‘El Dorado’ no more, but Itogon miners digging in
ITOGON, Benguet — This mining town may need to undergo the most drastic change in its decadeslong history, and give up its reputation as “El Dorado,” the lost city of gold, according to European myth.
Dubbed as the “Land of Golden Opportunities,” Itogon is one of three Benguet towns with vast gold deposits, which have been mined by both corporate and small-scale miners for more than a century.
Gold is such a prized commodity here that a resolution passed in 2008 by local officials declared the mineral the town’s “One Town, One Product.” It has also been promoted as Itogon’s “pride of place.”
But officials may need to change this soon following a massive landslide that buried nearly 100 people at Barangay Ucab on Saturday.
When Typhoon “Ompong” (international name: Mangkhut) barreled through Benguet on Sept. 15, pocket miners took shelter in several shanties and a bunkhouse at the side of a mountain. Strong rains dragged down tons of earth from a mountainside, which buried these houses and killed 59 people as of Sept. 21.
The national government’s immediate reaction was to close down all small-scale mining operations in the Cordillera, shocking Itogon residents who not only lost their loved ones but also their livelihood.
Spanning 44,800 hectares, Itogon is Benguet’s largest town and is a first class municipality like Tuba and Mankayan, the other towns hosting corporate mines.
Historical accounts describe Ibaloi as miners before the Spanish colonization. Aware of the gold, Capt. Garcia Aldana y Cabrera tried to collect royal rights in 1620 from what is now Sitio Bua at Barangay Tuding.
In 1623, Sgt. Maj. Antonio Carreño de Valdes tried to make the same claims in what is now the Antamok mining area at Barangay Loacan.
Both Spanish soldiers met violent resistance and returned empty-handed.
Today, Itogon is host to two of the country’s oldest gold mining companies—Benguet Corp. (founded in 1903) and Philex Mining Corp. (founded in 1955).
While Benguet Corp. officially stopped operations in 1997, it still maintained ownership over its vast claims. Philex, meanwhile, has mining claims over portions of Barangay Ampucao.
All of Itogon’s nine villages have small-scale mining operations, but most of the 12,000 pocket miners are concentrated at Barangay Ampucao, Ucab, Virac, Tuding, Loacan and Gumatdang, according to Lomino Kaniteng, president of Benguet Federation of Small-Scale Miners.
A huge portion of the 50 kilograms of gold sold to both licensed and black-market dealers in Baguio City each week comes from Itogon tunnels.
Gold traders buy a gram of high quality gold for P1,500, while low purity gold can be sold for P900. Annually, these transactions could sum up to at least P2 billion.
The Itogon “gold fever” has lured people from neighboring towns and provinces. Some work seasonally while others have made Itogon their new home.
Almost all the fatalities in the Ucab landslide were from Ifugao province.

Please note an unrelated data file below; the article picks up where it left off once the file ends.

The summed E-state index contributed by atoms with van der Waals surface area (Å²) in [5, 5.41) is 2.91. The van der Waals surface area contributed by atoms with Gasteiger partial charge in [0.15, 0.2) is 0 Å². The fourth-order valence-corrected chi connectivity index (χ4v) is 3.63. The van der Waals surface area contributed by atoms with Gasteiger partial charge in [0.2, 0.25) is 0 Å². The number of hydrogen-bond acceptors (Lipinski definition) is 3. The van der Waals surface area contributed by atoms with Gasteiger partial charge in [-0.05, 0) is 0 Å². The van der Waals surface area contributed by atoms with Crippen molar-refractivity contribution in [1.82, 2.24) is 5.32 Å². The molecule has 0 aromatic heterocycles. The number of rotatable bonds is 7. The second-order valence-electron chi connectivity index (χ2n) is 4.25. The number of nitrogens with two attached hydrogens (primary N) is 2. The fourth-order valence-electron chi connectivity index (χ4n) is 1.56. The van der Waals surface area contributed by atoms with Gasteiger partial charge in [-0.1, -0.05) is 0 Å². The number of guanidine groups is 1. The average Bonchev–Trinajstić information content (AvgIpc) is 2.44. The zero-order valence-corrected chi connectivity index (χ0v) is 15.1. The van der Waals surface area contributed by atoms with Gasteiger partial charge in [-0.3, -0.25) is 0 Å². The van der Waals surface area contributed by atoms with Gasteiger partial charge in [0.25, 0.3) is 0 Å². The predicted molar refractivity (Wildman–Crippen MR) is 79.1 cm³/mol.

“We came here to make our lives better, but here comes fate,” said Daniel Bolhayon, a native of Hingyon town in Ifugao, who had settled in Ucab.
The fatalities were members of the mining association that operated the Lower Gomok Multipurpose Cooperative being managed by Bolhayon.
Some of the migrant miners occupied buildings formerly owned by mining companies while others put up houses on lands they had bought, among them the family of Wilbert Nagangi whose house sits at Sitio Firstgate atop the eroded mountainside in Ucab.
Nagangi, who used to work in the mines, now buys raw mine tailings, which are reprocessed to extract gold remnants. His wife, Lilia, their four children and his mother-in-law survived the landslide.
On Sept. 17, they were told they could no longer mine in the area. Two days later, Nagangi was informed that their home was no longer safe.
During a forum on Thursday, geologists from the Mines and Geosciences Bureau said the mountain—where Sitio Firstgate, 070 and Luneta are located—was prone to movement.
They said these areas were soaked by the weekslong monsoon rains in August and finally gave way when Ompong dumped more rains last weekend.
Of the 400 families who were forced to evacuate, 21 said they would avail themselves of the government’s “balik-probinsiya” program.
But Nagangi said returning to Ifugao was not an option. He has no property there and the livelihood opportunities are too few, he said. “We married and raised our children here. This is our home,” his wife, Lilia, said.
Most migrant miners from Ifugao used to plant “tinawon,” a premium rice variety grown once a year, said Ifugao Gov. Pedro Mayam-o, who traveled here to join Ifugao residents waiting for word on their missing relatives.
Because income from tinawon was not enough, Ifugaos sought alternative jobs like mining, Mayam-o said.
But they now have the same questions confounding Nagangi: “Where will we live? Will the government give us money to buy food and send our children to school?”
Despite the risks, Nagangi has been visiting his home to feed their pigs.
On Friday, Itogon Mayor Victorio Palangdan told the displaced families that livelihood projects, jobs and a relocation site were being worked out.
But until the promises are realized, Palangdan said the evacuees would have to rely on relief goods from the Department of Social Welfare and Development and private donors.
“They can stay in boarding houses or live with relatives for the meantime. We beg them not to go back until government geologists say it is safe,” he said.
Inquirer calls for support for the victims of typhoon Ompong
Responding to appeals for help, the Philippine Daily Inquirer is extending its relief to victims of the recent typhoon Ompong.
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